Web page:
Great B Horror Movies

By RodneyHatfieldJr for Movies

The term B Movie does not mean the same thing when it was first introduced back in the 1930‘s. Originally it was a term used when the double features were the norm. Movies showing a main feature, usually a big budget studio picture with star names, and a B movie afterwards. The B movie would usually have a much smaller budget and no big name stars. This did not include Arthouse films. The films were usually genre pictures: westerns, science-fiction and horror being the most popular.

Now the term is generally meant for movies with a smaller budget, but not indy and amateur films. In technical terms B means any film by an independent studio under a budget of 25 million. Not only did the term change, but those older B movies are now cataloged as C and even Z movies. For myself, if a movie is entertaining, I don’t care what group they list it under. And let me say, it has gotten me more than my share of gruff because the latest blockbuster everyone was suppose to love was in fact crap.  Anyway we are going to root around down in the cellar for the best B Horror Movies in the last 40 years. I know I will not be listing some favorites, I could easily make a list for ever decade since 1930. Let me say I am sorry. Now grab your favorite adult beverage and lets explore the B side of horror.

Disclaimer:  This will be full of spoilers. So if you haven’t seen any of them, you should be ashamed. Bad movie fan. Bad.

Killer Klowns from Outer Space 1988


With a tagline: In space no one can eat ice-cream. How could this not be a hit. A brilliantly original concept that is completely summed up in the title. A race of aliens who happen to resemble clowns, travel across the galaxy in a spaceship that looks like a giant big top. They arrive in a small sleepy town to harvest its inhabitants for sustenance. The whole film is a string of visual circus gags connected by a thin thread of a story. The Klown puppets are marvellously done, they are cheerfully creepy and deeply sinister. They have gritty worn pockmarked faces and evil grins that make them the stuff of nightmares. Despite this the Klowns are engaging and entertaining.
The film has a gleefully surreal tone, a black sense of humor, and is mostly played for laughs and giggles. The plot is a homage to the B movies of the fifties, only instead of pod people you’ve got psychotic alien clowns looking for food. If any movie ever needs a sequel (not a remake dagnabbit) this one does.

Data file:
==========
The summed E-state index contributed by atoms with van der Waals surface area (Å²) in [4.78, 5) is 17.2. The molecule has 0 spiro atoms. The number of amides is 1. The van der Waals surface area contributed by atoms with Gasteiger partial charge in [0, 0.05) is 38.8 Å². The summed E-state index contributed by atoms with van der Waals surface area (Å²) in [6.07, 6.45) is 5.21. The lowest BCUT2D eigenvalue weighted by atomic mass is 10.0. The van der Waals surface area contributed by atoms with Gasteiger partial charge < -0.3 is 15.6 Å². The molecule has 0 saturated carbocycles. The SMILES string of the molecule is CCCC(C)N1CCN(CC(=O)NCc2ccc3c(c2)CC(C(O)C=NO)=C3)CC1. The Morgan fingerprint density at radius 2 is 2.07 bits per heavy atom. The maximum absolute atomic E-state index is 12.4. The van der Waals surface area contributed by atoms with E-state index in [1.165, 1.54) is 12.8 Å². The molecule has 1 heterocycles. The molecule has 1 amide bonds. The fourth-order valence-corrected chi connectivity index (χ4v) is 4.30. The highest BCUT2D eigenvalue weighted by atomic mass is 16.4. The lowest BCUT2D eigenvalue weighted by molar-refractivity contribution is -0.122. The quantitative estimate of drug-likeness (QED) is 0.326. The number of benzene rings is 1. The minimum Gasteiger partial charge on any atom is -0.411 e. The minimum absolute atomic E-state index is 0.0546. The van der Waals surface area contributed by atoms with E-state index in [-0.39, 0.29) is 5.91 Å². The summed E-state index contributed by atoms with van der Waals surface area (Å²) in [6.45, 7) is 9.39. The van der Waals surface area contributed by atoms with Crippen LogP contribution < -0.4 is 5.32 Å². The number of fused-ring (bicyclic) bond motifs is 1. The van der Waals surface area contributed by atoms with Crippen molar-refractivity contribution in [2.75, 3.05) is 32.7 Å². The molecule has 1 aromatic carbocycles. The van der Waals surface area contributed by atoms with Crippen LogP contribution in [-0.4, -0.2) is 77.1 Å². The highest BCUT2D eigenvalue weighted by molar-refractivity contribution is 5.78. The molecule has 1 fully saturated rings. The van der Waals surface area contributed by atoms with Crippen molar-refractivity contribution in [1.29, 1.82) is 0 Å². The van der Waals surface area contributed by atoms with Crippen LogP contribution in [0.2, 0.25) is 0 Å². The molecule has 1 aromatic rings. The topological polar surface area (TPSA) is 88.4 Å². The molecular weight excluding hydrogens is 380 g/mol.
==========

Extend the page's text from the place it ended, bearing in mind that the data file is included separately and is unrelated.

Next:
Galaxy of Terror 1981


How is this for a story; A motley crew of space explores are gathered together and sent on a mission, to a distant planet, to rescue a crashed spaceship. When they get to the planet they find the ships wreckage but no survivors. They also discover a mysterious pyramid near the crash site. It turns out the pyramid hides a dark and sinister secret. It has the ability to read your mind and then manifest your worst fears and kill you with them. The crew members are picked off one by one in increasing inventive ways, including a woman being raped to death by a giant slug maggot monster.
If the story sound familiar, James “Aliens" Cameron worked as a production designer. If that isnt enough reason for a viewing, how about it being a Rodger Corman production. Then add in stars Sid Haig, Robert Englund and Grace Zabriskie. This movie is full of B movie royalty.

Scarecrows 1988


A little know gem of 1980‘s slasher goodness. A group of criminal ex-soldiers steal three million dollars from army base payroll. They hijack an aeroplane, kidnapping the pilot and his daughter, and head for Mexico. On fight they are double-crossed by one of the criminals. He takes all the money and parachutes out of the plane, landing in a deserted cornfield. The remaining criminals make an emergency landing and come looking for their loot. All they find is an abandoned farmhouse guarded by demonically possessed scarecrows.
If you take Aliens, Predator, Night of the Living Dead, and Friday the 13th, and meshed it together, the resulting product would look like this.  The film has a suffocating and creepy atmosphere. The paranoia and tension build up nicely as the soldiers get picked off one by one. Added bonus; The victims also return to life as Scarecrows to help finish off the remaining survivors.

Brain Damage 1988